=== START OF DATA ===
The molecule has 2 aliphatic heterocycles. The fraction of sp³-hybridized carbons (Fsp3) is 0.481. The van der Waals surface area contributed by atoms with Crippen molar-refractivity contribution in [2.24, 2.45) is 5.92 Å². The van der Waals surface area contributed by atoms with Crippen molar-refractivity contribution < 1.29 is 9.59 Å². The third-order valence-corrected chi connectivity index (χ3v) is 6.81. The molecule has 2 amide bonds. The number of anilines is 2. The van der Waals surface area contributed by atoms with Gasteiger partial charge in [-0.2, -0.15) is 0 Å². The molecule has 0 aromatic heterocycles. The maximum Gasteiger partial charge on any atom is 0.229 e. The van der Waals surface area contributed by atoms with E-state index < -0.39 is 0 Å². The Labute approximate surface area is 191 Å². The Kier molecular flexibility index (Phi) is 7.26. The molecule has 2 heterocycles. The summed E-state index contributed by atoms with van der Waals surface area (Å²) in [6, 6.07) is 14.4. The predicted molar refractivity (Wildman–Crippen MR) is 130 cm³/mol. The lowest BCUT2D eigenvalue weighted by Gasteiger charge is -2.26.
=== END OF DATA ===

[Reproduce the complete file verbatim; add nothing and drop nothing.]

The molecule has 2 aliphatic heterocycles. The fraction of sp³-hybridized carbons (Fsp3) is 0.481. The van der Waals surface area contributed by atoms with Crippen molar-refractivity contribution in [2.24, 2.45) is 5.92 Å². The van der Waals surface area contributed by atoms with Crippen molar-refractivity contribution < 1.29 is 9.59 Å². The third-order valence-corrected chi connectivity index (χ3v) is 6.81. The molecule has 2 amide bonds. The number of anilines is 2. The van der Waals surface area contributed by atoms with Gasteiger partial charge in [-0.2, -0.15) is 0 Å². The molecule has 0 aromatic heterocycles. The maximum Gasteiger partial charge on any atom is 0.229 e. The van der Waals surface area contributed by atoms with E-state index < -0.39 is 0 Å². The Labute approximate surface area is 191 Å². The Kier molecular flexibility index (Phi) is 7.26. The molecule has 2 heterocycles. The summed E-state index contributed by atoms with van der Waals surface area (Å²) in [6, 6.07) is 14.4. The predicted molar refractivity (Wildman–Crippen MR) is 130 cm³/mol. The lowest BCUT2D eigenvalue weighted by Gasteiger charge is -2.26.